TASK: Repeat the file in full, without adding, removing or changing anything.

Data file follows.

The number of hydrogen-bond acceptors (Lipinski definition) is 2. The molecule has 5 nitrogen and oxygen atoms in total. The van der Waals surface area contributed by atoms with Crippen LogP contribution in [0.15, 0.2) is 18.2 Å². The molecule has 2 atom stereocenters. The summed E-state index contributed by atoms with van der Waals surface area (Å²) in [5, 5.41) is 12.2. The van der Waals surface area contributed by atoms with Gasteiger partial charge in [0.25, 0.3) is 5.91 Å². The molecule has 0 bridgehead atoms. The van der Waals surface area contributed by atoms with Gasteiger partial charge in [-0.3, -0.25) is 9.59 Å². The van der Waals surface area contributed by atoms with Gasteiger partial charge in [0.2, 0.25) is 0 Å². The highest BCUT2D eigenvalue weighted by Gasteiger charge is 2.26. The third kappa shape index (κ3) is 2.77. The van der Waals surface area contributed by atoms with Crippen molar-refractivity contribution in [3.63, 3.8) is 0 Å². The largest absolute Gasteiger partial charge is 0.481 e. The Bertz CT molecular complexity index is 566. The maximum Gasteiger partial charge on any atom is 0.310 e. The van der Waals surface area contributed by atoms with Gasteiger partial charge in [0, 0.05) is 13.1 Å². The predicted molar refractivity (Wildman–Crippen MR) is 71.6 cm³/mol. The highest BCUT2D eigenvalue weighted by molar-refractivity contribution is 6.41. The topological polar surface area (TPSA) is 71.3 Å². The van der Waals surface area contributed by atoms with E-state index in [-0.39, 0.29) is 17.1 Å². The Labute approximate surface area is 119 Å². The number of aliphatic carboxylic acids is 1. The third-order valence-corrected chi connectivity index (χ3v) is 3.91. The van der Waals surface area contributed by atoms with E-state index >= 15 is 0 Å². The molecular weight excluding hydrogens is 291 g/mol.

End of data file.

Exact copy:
The number of hydrogen-bond acceptors (Lipinski definition) is 2. The molecule has 5 nitrogen and oxygen atoms in total. The van der Waals surface area contributed by atoms with Crippen LogP contribution in [0.15, 0.2) is 18.2 Å². The molecule has 2 atom stereocenters. The summed E-state index contributed by atoms with van der Waals surface area (Å²) in [5, 5.41) is 12.2. The van der Waals surface area contributed by atoms with Gasteiger partial charge in [0.25, 0.3) is 5.91 Å². The molecule has 0 bridgehead atoms. The van der Waals surface area contributed by atoms with Gasteiger partial charge in [-0.3, -0.25) is 9.59 Å². The van der Waals surface area contributed by atoms with Gasteiger partial charge in [0.2, 0.25) is 0 Å². The highest BCUT2D eigenvalue weighted by Gasteiger charge is 2.26. The third kappa shape index (κ3) is 2.77. The van der Waals surface area contributed by atoms with Crippen molar-refractivity contribution in [3.63, 3.8) is 0 Å². The largest absolute Gasteiger partial charge is 0.481 e. The Bertz CT molecular complexity index is 566. The maximum Gasteiger partial charge on any atom is 0.310 e. The van der Waals surface area contributed by atoms with Gasteiger partial charge in [0, 0.05) is 13.1 Å². The predicted molar refractivity (Wildman–Crippen MR) is 71.6 cm³/mol. The highest BCUT2D eigenvalue weighted by molar-refractivity contribution is 6.41. The topological polar surface area (TPSA) is 71.3 Å². The van der Waals surface area contributed by atoms with E-state index in [-0.39, 0.29) is 17.1 Å². The Labute approximate surface area is 119 Å². The number of aliphatic carboxylic acids is 1. The third-order valence-corrected chi connectivity index (χ3v) is 3.91. The van der Waals surface area contributed by atoms with E-state index >= 15 is 0 Å². The molecular weight excluding hydrogens is 291 g/mol.